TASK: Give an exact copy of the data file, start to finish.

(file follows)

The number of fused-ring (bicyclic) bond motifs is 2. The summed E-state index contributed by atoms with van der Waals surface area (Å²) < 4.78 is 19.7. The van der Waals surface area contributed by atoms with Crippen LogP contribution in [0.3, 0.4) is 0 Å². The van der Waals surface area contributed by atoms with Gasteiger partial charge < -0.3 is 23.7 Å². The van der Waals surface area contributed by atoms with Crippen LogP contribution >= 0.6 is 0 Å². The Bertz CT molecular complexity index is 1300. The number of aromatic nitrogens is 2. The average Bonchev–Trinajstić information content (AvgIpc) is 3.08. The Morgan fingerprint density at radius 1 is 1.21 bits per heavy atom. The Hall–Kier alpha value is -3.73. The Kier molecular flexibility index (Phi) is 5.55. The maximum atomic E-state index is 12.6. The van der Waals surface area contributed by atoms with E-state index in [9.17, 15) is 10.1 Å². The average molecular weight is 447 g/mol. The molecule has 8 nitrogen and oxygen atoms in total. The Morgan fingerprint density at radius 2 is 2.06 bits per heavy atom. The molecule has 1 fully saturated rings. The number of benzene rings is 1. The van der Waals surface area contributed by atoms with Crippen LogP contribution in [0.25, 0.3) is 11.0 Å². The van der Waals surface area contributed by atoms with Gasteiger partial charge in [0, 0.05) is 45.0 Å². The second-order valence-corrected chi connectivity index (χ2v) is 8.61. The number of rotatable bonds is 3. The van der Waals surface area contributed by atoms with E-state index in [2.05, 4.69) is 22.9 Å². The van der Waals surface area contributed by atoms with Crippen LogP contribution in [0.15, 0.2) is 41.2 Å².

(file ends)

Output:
The number of fused-ring (bicyclic) bond motifs is 2. The summed E-state index contributed by atoms with van der Waals surface area (Å²) < 4.78 is 19.7. The van der Waals surface area contributed by atoms with Crippen LogP contribution in [0.3, 0.4) is 0 Å². The van der Waals surface area contributed by atoms with Gasteiger partial charge < -0.3 is 23.7 Å². The van der Waals surface area contributed by atoms with Crippen LogP contribution >= 0.6 is 0 Å². The Bertz CT molecular complexity index is 1300. The number of aromatic nitrogens is 2. The average Bonchev–Trinajstić information content (AvgIpc) is 3.08. The Morgan fingerprint density at radius 1 is 1.21 bits per heavy atom. The Hall–Kier alpha value is -3.73. The Kier molecular flexibility index (Phi) is 5.55. The maximum atomic E-state index is 12.6. The van der Waals surface area contributed by atoms with E-state index in [9.17, 15) is 10.1 Å². The average molecular weight is 447 g/mol. The molecule has 8 nitrogen and oxygen atoms in total. The Morgan fingerprint density at radius 2 is 2.06 bits per heavy atom. The molecule has 1 fully saturated rings. The number of benzene rings is 1. The van der Waals surface area contributed by atoms with Crippen LogP contribution in [0.25, 0.3) is 11.0 Å². The van der Waals surface area contributed by atoms with Gasteiger partial charge in [0, 0.05) is 45.0 Å². The second-order valence-corrected chi connectivity index (χ2v) is 8.61. The number of rotatable bonds is 3. The van der Waals surface area contributed by atoms with E-state index in [2.05, 4.69) is 22.9 Å². The van der Waals surface area contributed by atoms with Crippen LogP contribution in [0.15, 0.2) is 41.2 Å².